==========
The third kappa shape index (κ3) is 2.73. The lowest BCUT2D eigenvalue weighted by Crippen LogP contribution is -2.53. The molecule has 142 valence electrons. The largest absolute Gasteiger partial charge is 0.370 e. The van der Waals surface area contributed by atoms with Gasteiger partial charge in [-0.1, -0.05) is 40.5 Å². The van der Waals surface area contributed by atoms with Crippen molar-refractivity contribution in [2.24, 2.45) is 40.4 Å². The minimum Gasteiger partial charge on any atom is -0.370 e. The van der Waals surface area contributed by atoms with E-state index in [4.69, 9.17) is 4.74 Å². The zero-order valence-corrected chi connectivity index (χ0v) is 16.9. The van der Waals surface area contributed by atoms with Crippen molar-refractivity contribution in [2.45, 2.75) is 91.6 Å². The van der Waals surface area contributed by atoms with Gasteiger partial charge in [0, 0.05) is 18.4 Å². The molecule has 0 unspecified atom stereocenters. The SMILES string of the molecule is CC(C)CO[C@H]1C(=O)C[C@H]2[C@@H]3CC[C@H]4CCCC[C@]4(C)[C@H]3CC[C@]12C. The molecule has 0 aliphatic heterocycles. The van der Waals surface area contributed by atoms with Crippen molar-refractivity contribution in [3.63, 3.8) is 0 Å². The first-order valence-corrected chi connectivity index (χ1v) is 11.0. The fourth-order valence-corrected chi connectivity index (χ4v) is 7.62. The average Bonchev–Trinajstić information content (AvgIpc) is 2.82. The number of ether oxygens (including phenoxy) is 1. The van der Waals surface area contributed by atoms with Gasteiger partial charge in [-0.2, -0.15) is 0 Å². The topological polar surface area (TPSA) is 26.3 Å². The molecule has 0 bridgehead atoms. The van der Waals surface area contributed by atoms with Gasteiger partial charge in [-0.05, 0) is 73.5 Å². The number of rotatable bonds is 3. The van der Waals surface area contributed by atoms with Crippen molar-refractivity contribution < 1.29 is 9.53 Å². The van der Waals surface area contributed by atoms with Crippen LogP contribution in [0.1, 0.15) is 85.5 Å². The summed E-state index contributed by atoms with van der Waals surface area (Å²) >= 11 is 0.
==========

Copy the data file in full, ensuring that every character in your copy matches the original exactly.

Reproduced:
The third kappa shape index (κ3) is 2.73. The lowest BCUT2D eigenvalue weighted by Crippen LogP contribution is -2.53. The molecule has 142 valence electrons. The largest absolute Gasteiger partial charge is 0.370 e. The van der Waals surface area contributed by atoms with Gasteiger partial charge in [-0.1, -0.05) is 40.5 Å². The van der Waals surface area contributed by atoms with Crippen molar-refractivity contribution in [2.24, 2.45) is 40.4 Å². The minimum Gasteiger partial charge on any atom is -0.370 e. The van der Waals surface area contributed by atoms with E-state index in [4.69, 9.17) is 4.74 Å². The zero-order valence-corrected chi connectivity index (χ0v) is 16.9. The van der Waals surface area contributed by atoms with Crippen molar-refractivity contribution in [2.45, 2.75) is 91.6 Å². The van der Waals surface area contributed by atoms with Gasteiger partial charge in [0, 0.05) is 18.4 Å². The molecule has 0 unspecified atom stereocenters. The SMILES string of the molecule is CC(C)CO[C@H]1C(=O)C[C@H]2[C@@H]3CC[C@H]4CCCC[C@]4(C)[C@H]3CC[C@]12C. The molecule has 0 aliphatic heterocycles. The van der Waals surface area contributed by atoms with Crippen molar-refractivity contribution in [3.63, 3.8) is 0 Å². The first-order valence-corrected chi connectivity index (χ1v) is 11.0. The fourth-order valence-corrected chi connectivity index (χ4v) is 7.62. The average Bonchev–Trinajstić information content (AvgIpc) is 2.82. The number of ether oxygens (including phenoxy) is 1. The van der Waals surface area contributed by atoms with Gasteiger partial charge in [-0.2, -0.15) is 0 Å². The topological polar surface area (TPSA) is 26.3 Å². The molecule has 0 bridgehead atoms. The van der Waals surface area contributed by atoms with Gasteiger partial charge in [-0.05, 0) is 73.5 Å². The number of rotatable bonds is 3. The van der Waals surface area contributed by atoms with Crippen molar-refractivity contribution < 1.29 is 9.53 Å². The van der Waals surface area contributed by atoms with Crippen LogP contribution in [0.1, 0.15) is 85.5 Å². The summed E-state index contributed by atoms with van der Waals surface area (Å²) >= 11 is 0.